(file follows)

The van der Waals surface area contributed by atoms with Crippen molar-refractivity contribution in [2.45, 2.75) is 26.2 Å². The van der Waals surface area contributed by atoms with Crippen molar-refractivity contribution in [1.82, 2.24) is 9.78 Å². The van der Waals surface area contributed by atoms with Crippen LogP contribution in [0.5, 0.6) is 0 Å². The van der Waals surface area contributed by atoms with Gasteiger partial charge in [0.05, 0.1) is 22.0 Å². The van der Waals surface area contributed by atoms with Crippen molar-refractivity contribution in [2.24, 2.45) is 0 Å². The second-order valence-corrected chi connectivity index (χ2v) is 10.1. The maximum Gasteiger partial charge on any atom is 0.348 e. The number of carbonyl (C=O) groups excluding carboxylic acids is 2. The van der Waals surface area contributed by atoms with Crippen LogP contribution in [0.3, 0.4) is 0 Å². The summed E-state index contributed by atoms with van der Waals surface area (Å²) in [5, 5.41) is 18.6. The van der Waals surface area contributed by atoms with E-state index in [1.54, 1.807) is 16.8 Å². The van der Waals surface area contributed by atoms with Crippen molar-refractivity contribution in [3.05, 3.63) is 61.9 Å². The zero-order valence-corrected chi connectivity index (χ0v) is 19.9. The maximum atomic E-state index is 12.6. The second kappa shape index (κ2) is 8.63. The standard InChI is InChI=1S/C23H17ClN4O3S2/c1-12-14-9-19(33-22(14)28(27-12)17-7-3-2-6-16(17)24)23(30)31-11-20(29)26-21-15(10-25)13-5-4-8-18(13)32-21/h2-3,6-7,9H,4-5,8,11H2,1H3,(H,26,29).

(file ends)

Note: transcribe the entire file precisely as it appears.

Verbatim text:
The van der Waals surface area contributed by atoms with Crippen molar-refractivity contribution in [2.45, 2.75) is 26.2 Å². The van der Waals surface area contributed by atoms with Crippen molar-refractivity contribution in [1.82, 2.24) is 9.78 Å². The van der Waals surface area contributed by atoms with Crippen LogP contribution in [0.5, 0.6) is 0 Å². The van der Waals surface area contributed by atoms with Gasteiger partial charge in [0.05, 0.1) is 22.0 Å². The van der Waals surface area contributed by atoms with Crippen molar-refractivity contribution in [2.24, 2.45) is 0 Å². The second-order valence-corrected chi connectivity index (χ2v) is 10.1. The maximum Gasteiger partial charge on any atom is 0.348 e. The number of carbonyl (C=O) groups excluding carboxylic acids is 2. The van der Waals surface area contributed by atoms with Crippen LogP contribution in [0.3, 0.4) is 0 Å². The summed E-state index contributed by atoms with van der Waals surface area (Å²) in [5, 5.41) is 18.6. The van der Waals surface area contributed by atoms with E-state index in [1.54, 1.807) is 16.8 Å². The van der Waals surface area contributed by atoms with Crippen molar-refractivity contribution in [3.05, 3.63) is 61.9 Å². The zero-order valence-corrected chi connectivity index (χ0v) is 19.9. The maximum atomic E-state index is 12.6. The second kappa shape index (κ2) is 8.63. The standard InChI is InChI=1S/C23H17ClN4O3S2/c1-12-14-9-19(33-22(14)28(27-12)17-7-3-2-6-16(17)24)23(30)31-11-20(29)26-21-15(10-25)13-5-4-8-18(13)32-21/h2-3,6-7,9H,4-5,8,11H2,1H3,(H,26,29).